Roberts waffles on domestic spying

The chairman of the Senate Intelligence Committee, breaking ranks with the president on domestic eavesdropping, says he wants a special court to oversee the program.

But less than a day later, a top aide to Sen. Pat Roberts, R-Kan., sought to clarify his position.

Roberts told The New York Times that he is concerned that the secret court established by the Foreign Intelligence Surveillance Act could not issue warrants as quickly as the monitoring program requires. But he is optimistic that the problem could be worked out.

"You don’t want to have a situation where you have capability that doesn’t work well with the FISA court, in terms of speed and agility and hot pursuit," Roberts said Friday.

While he didn’t know how such a process would work, Roberts also said the much-discussed National Security Agency program "should come before the FISA court."

Roberts was not available on Saturday. The Senate Intelligence Committee’s majority staff director, Bill Duhnke, said the Times story did not reflect "the tenor and status" of the negotiations between Congress and the White House, as well as within Congress.

Duhnke said Roberts is looking at changes within the federal law but not necessarily involving the approval of the court.

"The senator remains open to a number of legislative and oversight options," Duhnke said Saturday. "His preference is always that the entire (intelligence) committee be briefed and involved in oversight issues. He also realizes that, as you negotiate between the branches, that isn’t always possible."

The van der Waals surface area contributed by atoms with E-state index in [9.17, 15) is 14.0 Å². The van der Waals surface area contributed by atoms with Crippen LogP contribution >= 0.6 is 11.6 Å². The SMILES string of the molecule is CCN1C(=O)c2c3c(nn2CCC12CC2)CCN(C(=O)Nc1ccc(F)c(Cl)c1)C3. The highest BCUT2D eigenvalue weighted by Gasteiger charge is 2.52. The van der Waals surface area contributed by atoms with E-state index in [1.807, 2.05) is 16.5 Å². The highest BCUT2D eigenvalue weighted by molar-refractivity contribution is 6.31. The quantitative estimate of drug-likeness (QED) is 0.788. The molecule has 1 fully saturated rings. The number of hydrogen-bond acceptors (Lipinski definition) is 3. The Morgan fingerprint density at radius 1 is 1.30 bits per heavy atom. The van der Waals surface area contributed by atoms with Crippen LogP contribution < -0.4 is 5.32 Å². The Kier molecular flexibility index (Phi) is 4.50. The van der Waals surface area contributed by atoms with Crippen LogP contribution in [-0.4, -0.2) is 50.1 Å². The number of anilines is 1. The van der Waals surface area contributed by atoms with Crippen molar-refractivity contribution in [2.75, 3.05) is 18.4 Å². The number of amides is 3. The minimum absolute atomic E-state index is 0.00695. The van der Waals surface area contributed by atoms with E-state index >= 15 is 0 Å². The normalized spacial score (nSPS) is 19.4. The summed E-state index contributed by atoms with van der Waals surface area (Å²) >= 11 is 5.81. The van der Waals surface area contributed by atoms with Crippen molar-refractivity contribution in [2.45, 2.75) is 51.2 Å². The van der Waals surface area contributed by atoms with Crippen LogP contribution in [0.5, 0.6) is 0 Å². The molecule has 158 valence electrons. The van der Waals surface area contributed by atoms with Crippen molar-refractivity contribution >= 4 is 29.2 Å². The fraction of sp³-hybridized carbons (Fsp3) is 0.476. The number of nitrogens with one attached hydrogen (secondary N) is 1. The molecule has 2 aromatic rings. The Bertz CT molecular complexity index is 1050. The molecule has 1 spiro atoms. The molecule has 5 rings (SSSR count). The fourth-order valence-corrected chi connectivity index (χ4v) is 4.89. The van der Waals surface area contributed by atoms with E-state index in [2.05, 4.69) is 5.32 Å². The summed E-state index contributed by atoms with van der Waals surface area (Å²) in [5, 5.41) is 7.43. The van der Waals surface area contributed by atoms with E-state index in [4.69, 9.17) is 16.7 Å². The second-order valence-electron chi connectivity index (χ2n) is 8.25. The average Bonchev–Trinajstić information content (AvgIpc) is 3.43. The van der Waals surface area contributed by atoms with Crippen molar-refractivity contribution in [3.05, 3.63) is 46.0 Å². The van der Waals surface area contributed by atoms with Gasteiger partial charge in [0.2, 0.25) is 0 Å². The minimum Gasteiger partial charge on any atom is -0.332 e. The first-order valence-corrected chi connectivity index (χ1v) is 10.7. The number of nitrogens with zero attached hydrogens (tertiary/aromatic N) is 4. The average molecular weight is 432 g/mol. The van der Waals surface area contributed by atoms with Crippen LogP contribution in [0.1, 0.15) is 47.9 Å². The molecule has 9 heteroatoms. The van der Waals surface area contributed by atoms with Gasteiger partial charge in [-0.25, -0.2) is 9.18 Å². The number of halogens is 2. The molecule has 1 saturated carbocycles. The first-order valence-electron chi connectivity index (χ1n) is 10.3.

Duhnke said Roberts hopes that during this negotiation process that all sides can be accommodated.

Roberts told the Times that he does not believe much support exists among lawmakers for exempting the program from the control of the FISA court. That is the approach Bush has favored and one that would be established under a bill proposed by Sen. Mike DeWine, R-Ohio.

White House officials have said their bar for agreeing to any legislative changes would be high. They have signaled they are open only to legislation that would "further codify" in law the authority the president insists he already has without Congress’ approval, something officials believe would be accomplished with DeWine’s proposal.

Bush also has been cool to expansive debate about the program, saying Friday that the discussion going on now is "too bad, because guess who listens to the discussion? The enemy."

Roberts has defended Bush’s program, which was revealed by the Times in a story in December. Bush says the program to monitor electronic communication between the United States and international sites involving suspected al-Qaida operatives is vital to anti-terrorism efforts.

On Thursday, Roberts said he and the White House had agreed to give lawmakers more information on the nature of the program and that the administration had committed to making changes to the FISA law. At the same time, he delayed a Democratic effort to call for an investigation of the program.

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